With Tuesday’s massive breakdown of the MRT system, where both the North-South and East-West lines were paralysed for more than 3 hours, it is time for the Government and the SMRT to be held fully accountable for this pathetic state of affairs.
Tuesday’s system failure comes after a year of “major delays” hitting “a record high” in 2014, and more than 5 years of commuters having to endure the unpredictable public train transport system.
Tuesday’s shut-down of the train system is the single biggest such incident in the MRT’s history, affecting an estimated 250,000 commuters.
And all these despite fares being raised virtually every year, in the name of “better service”.
What is also galling is the massive amount of money being poured into the two public transport operators (PTOs), SMRT and SBS Transit, even as improvements in service standards remain negligible.
This amounts to billions of dollars from taxpayers.
It would thus seem that the more massive the failures, the more money is injected to correct them.
And at the same time, those responsible for these failures are paid an increasing – and yes, massive – remuneration package.
Tuesday’s breakdown comes just two weeks after SMRT revealed that it had paid its CEO, Desmond Kuek, S$2.5m – making him its highest-paid CEO ever. (See here.)
When Mr Kuek took on the job in 2012, he was paid S$500,000 for the first six months.
Effectively, on an annualised basis, Mr Kuek saw his salary more than doubled in just three years on the job.
This dwarfed that of his predecessor, Saw Phaik Hwa, who took home $1.85m before she was forced to step down in 2012.
Yet, despite the record number of major breakdowns in 2014, and the more than five years of failing to fix the system, coupled with Tuesday’s incident, no one has been or will likely be brought to account.
All Singaporeans and commuters are offered is another apology, another “I am extremely concerned” from minister Lui Tuck Yew.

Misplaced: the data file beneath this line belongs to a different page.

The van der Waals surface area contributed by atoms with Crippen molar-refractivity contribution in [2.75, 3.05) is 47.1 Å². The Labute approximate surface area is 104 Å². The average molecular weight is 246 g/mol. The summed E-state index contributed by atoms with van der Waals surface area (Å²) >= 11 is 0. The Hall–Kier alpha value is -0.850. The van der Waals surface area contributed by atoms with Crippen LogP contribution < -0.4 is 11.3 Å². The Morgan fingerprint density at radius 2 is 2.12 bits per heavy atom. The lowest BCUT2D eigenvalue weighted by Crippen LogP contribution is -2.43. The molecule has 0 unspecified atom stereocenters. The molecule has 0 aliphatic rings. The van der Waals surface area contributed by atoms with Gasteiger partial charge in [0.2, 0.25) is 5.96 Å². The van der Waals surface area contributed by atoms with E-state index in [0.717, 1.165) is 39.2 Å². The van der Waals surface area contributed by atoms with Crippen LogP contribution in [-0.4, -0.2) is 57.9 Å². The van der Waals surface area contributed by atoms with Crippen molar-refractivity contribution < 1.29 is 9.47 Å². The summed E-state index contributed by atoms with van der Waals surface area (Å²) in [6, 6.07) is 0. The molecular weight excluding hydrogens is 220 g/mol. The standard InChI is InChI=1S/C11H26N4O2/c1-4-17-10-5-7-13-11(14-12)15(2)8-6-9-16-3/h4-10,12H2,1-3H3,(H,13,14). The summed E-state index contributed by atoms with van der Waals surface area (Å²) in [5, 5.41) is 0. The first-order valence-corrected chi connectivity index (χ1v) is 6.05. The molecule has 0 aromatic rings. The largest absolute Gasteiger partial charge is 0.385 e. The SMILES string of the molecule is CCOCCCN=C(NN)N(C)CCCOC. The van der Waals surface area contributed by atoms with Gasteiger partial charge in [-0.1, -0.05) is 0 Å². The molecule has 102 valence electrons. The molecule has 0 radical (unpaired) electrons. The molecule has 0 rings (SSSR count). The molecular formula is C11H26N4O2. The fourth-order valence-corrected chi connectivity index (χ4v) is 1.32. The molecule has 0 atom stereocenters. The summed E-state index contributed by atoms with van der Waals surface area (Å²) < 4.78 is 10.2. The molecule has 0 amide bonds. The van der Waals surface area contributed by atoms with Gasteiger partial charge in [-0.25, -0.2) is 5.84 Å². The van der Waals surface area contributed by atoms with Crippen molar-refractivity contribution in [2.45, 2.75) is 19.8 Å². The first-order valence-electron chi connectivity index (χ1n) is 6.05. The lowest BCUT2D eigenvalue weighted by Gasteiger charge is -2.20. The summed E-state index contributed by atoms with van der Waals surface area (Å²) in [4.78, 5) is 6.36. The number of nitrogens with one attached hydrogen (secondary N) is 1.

That is all the “accountability” Singaporeans will get from the Government, it seems.
Yet, 18 years ago, in July 1997, Prime Minister Lee Hsien Loong himself, when he was still a minister and being addressed as Brigadier-General (BG), threatened that “civil servants must buck up or lose their jobs.”
“The Civil Service has hardly ever terminated an officer for poor performance,” he said then. “I cannot recall any such proposal coming to the Cabinet in my time in Cabinet.”
Mr Lee’s father, the late Lee Kuan Yew, apparently had no such problem.
In his 1984 National Day Rally speech, the elder Lee said:
“Everything works, whether its water, electricity, gas, telephone, telexes, it just has to work. If it doesn’t work, I want to know why, and if I am not satisfied, and I often was not, the chief goes, and I have to find another chief. Firing the chief is very simple.”
But by 2008, things were a bit different.
The younger Lee, by then the prime minister of Singapore, said that “forcing ministers to resign was not Singapore’s way”, when rebutting the call for DPM Wong Kan Seng to resign.
Mr Wong was the deputy prime minister and Minister of Home Affairs then, and it was during his tenure that Southeast-Asia’s number one terrorist suspect, Mas Selamat, escaped the grasp of Singapore’s authority not once but twice.
“Singapore will not encourage a culture where ministers resign whenever things go wrong on their watch, whether or not they are actually to blame,” the Straits Times reported, citing what Mr Lee had said in Parliament during the debate on the escape of the alleged terrorist.